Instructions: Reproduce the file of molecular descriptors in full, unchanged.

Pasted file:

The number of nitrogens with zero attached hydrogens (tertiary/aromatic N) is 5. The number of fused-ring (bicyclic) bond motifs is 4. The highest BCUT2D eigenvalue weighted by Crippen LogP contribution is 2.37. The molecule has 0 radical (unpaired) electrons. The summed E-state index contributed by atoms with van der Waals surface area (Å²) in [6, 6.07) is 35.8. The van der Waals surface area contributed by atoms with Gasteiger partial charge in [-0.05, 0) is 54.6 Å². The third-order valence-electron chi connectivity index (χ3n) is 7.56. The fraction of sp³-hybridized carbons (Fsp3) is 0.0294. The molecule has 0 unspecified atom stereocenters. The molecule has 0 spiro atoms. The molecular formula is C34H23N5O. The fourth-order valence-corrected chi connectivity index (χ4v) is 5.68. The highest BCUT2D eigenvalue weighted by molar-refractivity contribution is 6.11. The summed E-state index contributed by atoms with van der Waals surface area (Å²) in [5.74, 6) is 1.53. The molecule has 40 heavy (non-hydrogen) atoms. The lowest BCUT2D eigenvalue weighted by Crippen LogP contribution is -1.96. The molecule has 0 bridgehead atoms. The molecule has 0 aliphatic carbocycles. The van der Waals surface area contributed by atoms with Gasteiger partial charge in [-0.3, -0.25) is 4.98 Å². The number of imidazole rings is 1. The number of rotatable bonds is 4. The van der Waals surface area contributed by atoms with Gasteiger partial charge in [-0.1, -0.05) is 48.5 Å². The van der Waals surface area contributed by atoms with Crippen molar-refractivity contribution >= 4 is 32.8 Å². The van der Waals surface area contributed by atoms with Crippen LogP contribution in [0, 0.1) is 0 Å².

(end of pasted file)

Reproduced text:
The number of nitrogens with zero attached hydrogens (tertiary/aromatic N) is 5. The number of fused-ring (bicyclic) bond motifs is 4. The highest BCUT2D eigenvalue weighted by Crippen LogP contribution is 2.37. The molecule has 0 radical (unpaired) electrons. The summed E-state index contributed by atoms with van der Waals surface area (Å²) in [6, 6.07) is 35.8. The van der Waals surface area contributed by atoms with Gasteiger partial charge in [-0.05, 0) is 54.6 Å². The third-order valence-electron chi connectivity index (χ3n) is 7.56. The fraction of sp³-hybridized carbons (Fsp3) is 0.0294. The molecule has 0 unspecified atom stereocenters. The molecule has 0 spiro atoms. The molecular formula is C34H23N5O. The fourth-order valence-corrected chi connectivity index (χ4v) is 5.68. The highest BCUT2D eigenvalue weighted by molar-refractivity contribution is 6.11. The summed E-state index contributed by atoms with van der Waals surface area (Å²) in [5.74, 6) is 1.53. The molecule has 40 heavy (non-hydrogen) atoms. The lowest BCUT2D eigenvalue weighted by Crippen LogP contribution is -1.96. The molecule has 0 bridgehead atoms. The molecule has 0 aliphatic carbocycles. The van der Waals surface area contributed by atoms with Gasteiger partial charge in [-0.3, -0.25) is 4.98 Å². The number of imidazole rings is 1. The number of rotatable bonds is 4. The van der Waals surface area contributed by atoms with Gasteiger partial charge in [-0.1, -0.05) is 48.5 Å². The van der Waals surface area contributed by atoms with Crippen molar-refractivity contribution >= 4 is 32.8 Å². The van der Waals surface area contributed by atoms with Crippen LogP contribution in [0, 0.1) is 0 Å².